Thursday, January 21, 2010
A new article in Health Affairs reports on a national survey of the treatment recommendations of 1,379 oncologists. The survey indicates that rising drug costs are influencing practice, even though oncologists generally don’t communicate with patients about costs. Hat tip to Ed Silverman at Pharmalot who summarizes the findings:
84 percent of oncologists say patient out-of-pocket spending influences treatment recommendations and 56 percent strongly or somewhat agreed that costs influence their treatment decisions. Yet only 43 percent always or frequently discuss costs with patients. The survey notes prices rose 14 percent annually in recent years.
Meanwhile, 73 percent agreed with the statement that “over the next 5 years, costs of new cancer drugs will play a more significant role in my decisions regarding which cancer treatments to recommend for my patients.” The results also found 79 percent favor more comparative effectiveness research and 80 percent support more cost-effectiveness data, but only 42 percent feel well prepared to interpret it. And 58 percent believe patients should have access to effective cancer treatment only if the treatments are cost-effective or provide good value for money. What’s good value? The most popular response, or 49 percent, was $50,001 to $100,000 per life-year gained.
The results suggest docs support federally funded comparative effectiveness research but they wish to retain a central role in making decisions about how and when to use expensive cancer meds. “This finding has special relevance in light of the recent American Recovery and Reinvestment Act, which provides $1.1 billion to fund comparative effectiveness research, and in light of provisions of health reform legislation that would expand the research even further,” the authors conclude.
Wednesday, January 20, 2010
Will the health care bill still pass? According to the Wall Street Journal Blog, the key points from the Washington coverage found in the WSJ, Washington Post, New York Times and Politico are as follows:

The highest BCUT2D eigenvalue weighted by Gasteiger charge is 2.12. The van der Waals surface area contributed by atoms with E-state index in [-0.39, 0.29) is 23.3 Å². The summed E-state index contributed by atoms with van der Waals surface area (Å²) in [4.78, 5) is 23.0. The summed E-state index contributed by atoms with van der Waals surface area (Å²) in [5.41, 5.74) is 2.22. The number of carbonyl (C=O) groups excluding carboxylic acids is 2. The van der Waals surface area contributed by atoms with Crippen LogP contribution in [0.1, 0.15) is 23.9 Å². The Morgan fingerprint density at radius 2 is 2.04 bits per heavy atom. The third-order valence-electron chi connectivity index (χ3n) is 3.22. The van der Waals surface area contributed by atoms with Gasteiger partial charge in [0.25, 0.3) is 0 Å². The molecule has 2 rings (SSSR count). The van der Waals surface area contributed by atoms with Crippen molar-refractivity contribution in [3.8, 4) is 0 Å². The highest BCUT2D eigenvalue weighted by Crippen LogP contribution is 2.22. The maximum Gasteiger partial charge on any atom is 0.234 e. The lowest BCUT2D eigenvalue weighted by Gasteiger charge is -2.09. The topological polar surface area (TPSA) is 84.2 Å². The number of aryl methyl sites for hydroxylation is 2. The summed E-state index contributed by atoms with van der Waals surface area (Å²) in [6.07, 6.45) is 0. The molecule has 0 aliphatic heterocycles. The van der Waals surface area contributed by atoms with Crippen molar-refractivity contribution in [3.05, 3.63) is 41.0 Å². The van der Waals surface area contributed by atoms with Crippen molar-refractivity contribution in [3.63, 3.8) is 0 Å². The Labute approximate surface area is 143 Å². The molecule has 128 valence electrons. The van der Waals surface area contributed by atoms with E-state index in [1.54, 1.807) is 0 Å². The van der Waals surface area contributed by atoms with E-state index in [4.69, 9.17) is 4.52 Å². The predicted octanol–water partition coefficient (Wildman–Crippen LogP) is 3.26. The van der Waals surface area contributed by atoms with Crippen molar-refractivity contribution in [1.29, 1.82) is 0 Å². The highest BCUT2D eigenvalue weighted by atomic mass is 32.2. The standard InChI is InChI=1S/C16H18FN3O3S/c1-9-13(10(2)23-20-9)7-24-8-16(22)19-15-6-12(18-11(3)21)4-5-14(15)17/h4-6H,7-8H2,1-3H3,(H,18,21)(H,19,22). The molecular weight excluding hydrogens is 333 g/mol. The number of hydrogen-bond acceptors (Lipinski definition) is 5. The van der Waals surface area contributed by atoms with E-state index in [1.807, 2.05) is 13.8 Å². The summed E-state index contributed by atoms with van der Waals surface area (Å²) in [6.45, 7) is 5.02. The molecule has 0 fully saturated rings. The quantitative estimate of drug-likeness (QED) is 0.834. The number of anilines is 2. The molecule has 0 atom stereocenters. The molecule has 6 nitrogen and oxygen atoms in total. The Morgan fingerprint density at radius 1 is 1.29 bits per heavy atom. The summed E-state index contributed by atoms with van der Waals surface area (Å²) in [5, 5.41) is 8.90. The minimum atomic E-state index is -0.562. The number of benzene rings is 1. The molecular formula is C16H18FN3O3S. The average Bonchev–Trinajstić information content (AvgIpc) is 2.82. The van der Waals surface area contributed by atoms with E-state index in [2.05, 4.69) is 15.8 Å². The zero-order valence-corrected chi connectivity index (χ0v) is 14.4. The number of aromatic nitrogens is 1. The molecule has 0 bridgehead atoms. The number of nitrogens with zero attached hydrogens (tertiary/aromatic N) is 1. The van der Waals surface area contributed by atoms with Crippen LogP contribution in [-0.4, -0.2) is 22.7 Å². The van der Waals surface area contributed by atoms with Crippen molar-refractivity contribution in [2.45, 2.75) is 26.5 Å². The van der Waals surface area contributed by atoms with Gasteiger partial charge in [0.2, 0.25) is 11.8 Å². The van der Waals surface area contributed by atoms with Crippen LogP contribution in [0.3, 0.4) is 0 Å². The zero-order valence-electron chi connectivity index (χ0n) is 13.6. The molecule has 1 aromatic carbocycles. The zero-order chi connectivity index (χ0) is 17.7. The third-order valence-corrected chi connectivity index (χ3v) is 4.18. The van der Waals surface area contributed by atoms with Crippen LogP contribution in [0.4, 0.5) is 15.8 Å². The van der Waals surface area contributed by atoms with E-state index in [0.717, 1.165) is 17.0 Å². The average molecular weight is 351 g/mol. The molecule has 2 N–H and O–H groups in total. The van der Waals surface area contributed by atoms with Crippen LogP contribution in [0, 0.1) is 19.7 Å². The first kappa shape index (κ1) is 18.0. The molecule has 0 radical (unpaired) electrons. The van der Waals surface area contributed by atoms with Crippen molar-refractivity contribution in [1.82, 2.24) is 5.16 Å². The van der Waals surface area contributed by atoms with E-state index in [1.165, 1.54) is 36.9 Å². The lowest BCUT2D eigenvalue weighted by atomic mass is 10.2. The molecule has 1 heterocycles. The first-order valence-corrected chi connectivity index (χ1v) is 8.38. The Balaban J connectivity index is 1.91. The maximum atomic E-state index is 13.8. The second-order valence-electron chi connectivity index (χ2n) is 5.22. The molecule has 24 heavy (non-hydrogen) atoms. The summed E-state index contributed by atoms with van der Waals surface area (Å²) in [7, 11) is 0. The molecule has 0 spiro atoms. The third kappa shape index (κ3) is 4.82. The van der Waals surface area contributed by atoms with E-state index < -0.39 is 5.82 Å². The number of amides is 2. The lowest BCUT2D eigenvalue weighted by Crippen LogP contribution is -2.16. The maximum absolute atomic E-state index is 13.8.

Scott Brown’s win in Massachusetts means the Dems no longer have a filibuster-proof majority in the Senate. That means Republicans could (and almost certainly would) block any wholesale changes to the Senate health-care bill.
The House could pass the same version of the health-care bill that already passed the Senate, and send it to the President’s desk. Some further tweaks to the health-care overhaul could be made under a process known as reconciliation, which requires only a simple majority in the Senate.
Or House Dems could balk, both because they don’t like some of the provisions in the Senate bill, and because of popular opposition to the health-care overhaul. Rep. Anthony Weiner, a New York Dem who had earlier pushed for a single-payer system, seems to be in this camp. “I don’t think I can vote for the Senate bill, and I don’t think there are the votes in the House for the Senate bill,” he said, according to the WSJ.
Tuesday, January 19, 2010
California regulators are implementing new rules that limit the long waits that many people endure to see a doctor when they are members of health maintenance organizations. The LA Times reports that
[t]he regulations by the California Department of Managed Health Care, in the works for much of the last decade, will require that patients be treated by HMO doctors within 10 business days of requesting an appointment, and by specialists within 15.
Patients seeking urgent care that does not require prior authorization must be seen within 48 hours. Telephone calls to doctors' offices will have to be returned within 30 minutes, and physicians or other health professionals will have to be available 24 hours a day.
California says it is the first state to set time standards for HMOs, which serve nearly 21 million of its residents. The managed healthcare department acted in response to a 2002 law that mandated more timely access to medical care. The law left it to state officials to work out the details, which became subject to protracted negotiations with HMOs, doctors, hospitals, consumer groups and other healthcare activists.
In all, it took seven years to finally reach agreement amid intensive talks, bureaucratic hurdles and a lengthy rule-writing process, participants said.
After the rules are unveiled Wednesday, HMOs will be given nine months to submit plans that meet the new guidelines, allowing for the fact that many HMOs will need to revise their contract agreements with physician networks and other groups.
HMOs will be given until January 2011 to comply; after that, the managed healthcare department will have the authority to penalize HMOs that fail to ensure timely care. People will be able to complain to the department about delays.
Monday, January 18, 2010
According to the New York Times, "White House and Democratic Congressional leaders, scrambling for a backup plan to rescue their health care legislation if Republicans win the special election in Massachusetts on Tuesday, have begun laying the groundwork to ask House Democrats to approve the Senate version of the bill, which would send the measure directly to President Obama for his signature."